Girls Not Brides: Ending Child Marriage in Gaza

20 July 2017
Lawyer Hayat Mahmoud standing in front of a poster distributed during the ‘Girls Not Brides: End Child Marriage’ initiative in the Al-Daraj Women’s Programme Centre in Gaza City. © 2017 UNRWA Photo by Rushdi al-Saraj

“Imagine a 15-year-old child married and having babies; it’s a child raising children,” said Hayat Mahmoud, a lawyer, as she facilitated a two-hour session on child marriage at the Al-Daraj Women’s Programme Centre. The session is one of 14 awareness-raising sessions that were held from 9 to 12 July across the Gaza Strip as part of ‘Girls Not Brides: End Child Marriage’, an initiative implemented by the UNRWA relief and social services programme in cooperation with Women’s Programme Centres (WPCs) across Gaza to highlight the psychological and social impact of child marriage, raise community awareness, and influence the community’s decision-makers.

Child marriage is defined as a formal marriage or informal union before at least one of the partners has reached the age of 18. According to the Palestinian Central Bureau of Statistics (PCBS), as of the end of 2015, 23.7 per cent of the total married population in the Gaza Strip had gotten married before the age of 18. A 2015 study on child marriage in the Gaza Strip by the Women Affairs Centre, a non-governmental organization (NGO), suggests that the drivers of child marriage are socioeconomic factors, such as having multiple daughters, poverty and harmful patriarchal norms that support forced marriage between first-degree relatives.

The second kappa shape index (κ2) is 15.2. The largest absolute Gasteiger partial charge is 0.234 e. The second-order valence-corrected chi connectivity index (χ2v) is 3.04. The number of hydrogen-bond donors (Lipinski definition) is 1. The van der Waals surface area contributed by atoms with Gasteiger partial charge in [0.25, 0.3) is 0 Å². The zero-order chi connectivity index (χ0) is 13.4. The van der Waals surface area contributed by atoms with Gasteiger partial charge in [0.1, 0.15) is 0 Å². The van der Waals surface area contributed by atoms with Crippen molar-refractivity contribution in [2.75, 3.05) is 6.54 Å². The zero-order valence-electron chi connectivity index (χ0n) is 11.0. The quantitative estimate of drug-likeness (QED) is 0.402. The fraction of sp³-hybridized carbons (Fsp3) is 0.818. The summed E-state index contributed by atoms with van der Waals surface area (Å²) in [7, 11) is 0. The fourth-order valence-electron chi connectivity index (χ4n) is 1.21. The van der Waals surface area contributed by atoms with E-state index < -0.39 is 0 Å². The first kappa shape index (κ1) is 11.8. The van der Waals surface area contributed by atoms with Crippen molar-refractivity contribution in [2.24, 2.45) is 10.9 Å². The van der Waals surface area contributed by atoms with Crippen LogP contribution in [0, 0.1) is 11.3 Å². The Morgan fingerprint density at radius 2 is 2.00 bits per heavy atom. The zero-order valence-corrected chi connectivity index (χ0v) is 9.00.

“Child marriage is a serious problem facing the community,” said Hayat. “It clearly violates human and children’s rights. Children lose their right to an education, to play and to choose.”

The session at the Al-Daraj WPC was divided into four parts: the psychological and social impact of child marriage, reproductive health, law, and religious perspectives. At the end of the session, a short video on early marriage was shown, followed by a discussion. The confidential and small-group setting encouraged the women to tell their stories and exchange experiences. “I married when I was only 15 years old and had my first child when I was only 16; this killed my childhood. I don’t want my daughter to experience the same,” said Salwa, one of the session’s participants.

At the end of the campaign, a seminar will be conducted targeting community leaders, religious persons, and interested persons from the community to highlight the phenomenon of child marriage and the recommend mechanisms to confront it.

“Many uneducated women who are illiterate because early marriage led to their education being truncated visit the Women’s Programme Centres. Increased awareness will not eliminate child marriage, but it will reduce it. Early marriage will be eliminated through the collective efforts of all organizations. I dream of life without child marriage,” said Hayat.

Women’s Programme Centres aim to assist the empowerment of Palestine refugee women, facilitate network-building, and strengthen their roles and active participation in the community. The Agency’s RSSP supports the work of seven independent WPCs in refugee camps across the Gaza Strip.